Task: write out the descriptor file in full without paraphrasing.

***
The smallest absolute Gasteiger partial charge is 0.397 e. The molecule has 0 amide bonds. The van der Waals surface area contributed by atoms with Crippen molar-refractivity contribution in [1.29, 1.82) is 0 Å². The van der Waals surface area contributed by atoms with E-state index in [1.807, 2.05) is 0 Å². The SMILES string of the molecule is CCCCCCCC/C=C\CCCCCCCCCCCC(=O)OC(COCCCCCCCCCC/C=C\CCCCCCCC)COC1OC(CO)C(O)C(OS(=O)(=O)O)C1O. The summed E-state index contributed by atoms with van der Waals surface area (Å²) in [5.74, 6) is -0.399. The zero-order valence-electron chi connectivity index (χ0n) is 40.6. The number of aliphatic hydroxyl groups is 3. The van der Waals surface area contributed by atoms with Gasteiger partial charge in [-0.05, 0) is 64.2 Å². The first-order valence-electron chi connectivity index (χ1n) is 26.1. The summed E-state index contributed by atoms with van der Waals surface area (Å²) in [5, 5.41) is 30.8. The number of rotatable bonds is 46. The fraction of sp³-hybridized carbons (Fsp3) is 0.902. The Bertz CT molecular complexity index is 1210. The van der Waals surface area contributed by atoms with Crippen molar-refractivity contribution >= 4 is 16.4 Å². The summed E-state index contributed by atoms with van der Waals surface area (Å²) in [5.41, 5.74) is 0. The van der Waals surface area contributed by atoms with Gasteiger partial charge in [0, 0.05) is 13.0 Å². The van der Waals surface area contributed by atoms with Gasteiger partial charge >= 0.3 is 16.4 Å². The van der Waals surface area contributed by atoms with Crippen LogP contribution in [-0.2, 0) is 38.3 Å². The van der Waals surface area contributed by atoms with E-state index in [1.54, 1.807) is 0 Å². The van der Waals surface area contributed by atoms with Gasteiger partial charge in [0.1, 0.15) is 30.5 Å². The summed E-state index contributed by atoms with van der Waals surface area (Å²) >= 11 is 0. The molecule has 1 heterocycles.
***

The smallest absolute Gasteiger partial charge is 0.397 e. The molecule has 0 amide bonds. The van der Waals surface area contributed by atoms with Crippen molar-refractivity contribution in [1.29, 1.82) is 0 Å². The van der Waals surface area contributed by atoms with E-state index in [1.807, 2.05) is 0 Å². The SMILES string of the molecule is CCCCCCCC/C=C\CCCCCCCCCCCC(=O)OC(COCCCCCCCCCC/C=C\CCCCCCCC)COC1OC(CO)C(O)C(OS(=O)(=O)O)C1O. The summed E-state index contributed by atoms with van der Waals surface area (Å²) in [5.74, 6) is -0.399. The zero-order valence-electron chi connectivity index (χ0n) is 40.6. The number of aliphatic hydroxyl groups is 3. The van der Waals surface area contributed by atoms with Gasteiger partial charge in [-0.05, 0) is 64.2 Å². The first-order valence-electron chi connectivity index (χ1n) is 26.1. The summed E-state index contributed by atoms with van der Waals surface area (Å²) in [5, 5.41) is 30.8. The number of rotatable bonds is 46. The fraction of sp³-hybridized carbons (Fsp3) is 0.902. The Bertz CT molecular complexity index is 1210. The van der Waals surface area contributed by atoms with Crippen molar-refractivity contribution >= 4 is 16.4 Å². The summed E-state index contributed by atoms with van der Waals surface area (Å²) in [5.41, 5.74) is 0. The van der Waals surface area contributed by atoms with Gasteiger partial charge in [0, 0.05) is 13.0 Å². The van der Waals surface area contributed by atoms with Gasteiger partial charge >= 0.3 is 16.4 Å². The van der Waals surface area contributed by atoms with Crippen LogP contribution in [-0.2, 0) is 38.3 Å². The van der Waals surface area contributed by atoms with E-state index in [1.54, 1.807) is 0 Å². The van der Waals surface area contributed by atoms with Gasteiger partial charge in [0.1, 0.15) is 30.5 Å². The summed E-state index contributed by atoms with van der Waals surface area (Å²) >= 11 is 0. The molecule has 1 heterocycles.